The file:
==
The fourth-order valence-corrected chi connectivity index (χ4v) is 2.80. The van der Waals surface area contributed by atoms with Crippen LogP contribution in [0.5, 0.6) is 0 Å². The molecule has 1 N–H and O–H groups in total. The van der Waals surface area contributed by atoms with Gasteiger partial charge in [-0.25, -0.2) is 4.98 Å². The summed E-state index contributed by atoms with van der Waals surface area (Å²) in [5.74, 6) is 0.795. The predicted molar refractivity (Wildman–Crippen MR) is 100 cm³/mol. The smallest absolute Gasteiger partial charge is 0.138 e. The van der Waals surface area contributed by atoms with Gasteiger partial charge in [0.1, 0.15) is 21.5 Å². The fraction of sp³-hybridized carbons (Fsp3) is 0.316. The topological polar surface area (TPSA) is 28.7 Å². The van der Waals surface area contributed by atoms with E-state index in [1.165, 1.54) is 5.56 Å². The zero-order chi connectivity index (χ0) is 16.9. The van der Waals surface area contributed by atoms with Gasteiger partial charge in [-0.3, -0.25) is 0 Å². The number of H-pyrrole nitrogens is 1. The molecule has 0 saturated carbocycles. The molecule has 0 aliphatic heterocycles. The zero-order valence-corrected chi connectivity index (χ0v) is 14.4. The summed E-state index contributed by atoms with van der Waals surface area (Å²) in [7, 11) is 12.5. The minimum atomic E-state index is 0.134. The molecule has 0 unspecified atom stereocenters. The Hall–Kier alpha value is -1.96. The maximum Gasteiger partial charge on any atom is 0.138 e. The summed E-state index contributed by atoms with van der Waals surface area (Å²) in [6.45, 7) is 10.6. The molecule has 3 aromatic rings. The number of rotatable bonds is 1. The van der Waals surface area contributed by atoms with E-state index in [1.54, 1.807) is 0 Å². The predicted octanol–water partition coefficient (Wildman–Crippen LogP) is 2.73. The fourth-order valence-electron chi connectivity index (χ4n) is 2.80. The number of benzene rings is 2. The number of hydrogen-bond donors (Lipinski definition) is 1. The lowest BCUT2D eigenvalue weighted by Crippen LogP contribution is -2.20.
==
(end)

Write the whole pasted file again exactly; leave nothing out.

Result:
The fourth-order valence-corrected chi connectivity index (χ4v) is 2.80. The van der Waals surface area contributed by atoms with Crippen LogP contribution in [0.5, 0.6) is 0 Å². The molecule has 1 N–H and O–H groups in total. The van der Waals surface area contributed by atoms with Gasteiger partial charge in [-0.25, -0.2) is 4.98 Å². The summed E-state index contributed by atoms with van der Waals surface area (Å²) in [5.74, 6) is 0.795. The predicted molar refractivity (Wildman–Crippen MR) is 100 cm³/mol. The smallest absolute Gasteiger partial charge is 0.138 e. The van der Waals surface area contributed by atoms with Gasteiger partial charge in [0.1, 0.15) is 21.5 Å². The fraction of sp³-hybridized carbons (Fsp3) is 0.316. The topological polar surface area (TPSA) is 28.7 Å². The van der Waals surface area contributed by atoms with E-state index in [1.165, 1.54) is 5.56 Å². The zero-order chi connectivity index (χ0) is 16.9. The van der Waals surface area contributed by atoms with Gasteiger partial charge in [-0.3, -0.25) is 0 Å². The number of H-pyrrole nitrogens is 1. The molecule has 0 saturated carbocycles. The molecule has 0 aliphatic heterocycles. The zero-order valence-corrected chi connectivity index (χ0v) is 14.4. The summed E-state index contributed by atoms with van der Waals surface area (Å²) in [7, 11) is 12.5. The minimum atomic E-state index is 0.134. The molecule has 0 unspecified atom stereocenters. The Hall–Kier alpha value is -1.96. The maximum Gasteiger partial charge on any atom is 0.138 e. The summed E-state index contributed by atoms with van der Waals surface area (Å²) in [6.45, 7) is 10.6. The molecule has 3 aromatic rings. The number of rotatable bonds is 1. The van der Waals surface area contributed by atoms with E-state index in [1.54, 1.807) is 0 Å². The predicted octanol–water partition coefficient (Wildman–Crippen LogP) is 2.73. The fourth-order valence-electron chi connectivity index (χ4n) is 2.80. The number of benzene rings is 2. The number of hydrogen-bond donors (Lipinski definition) is 1. The lowest BCUT2D eigenvalue weighted by Crippen LogP contribution is -2.20.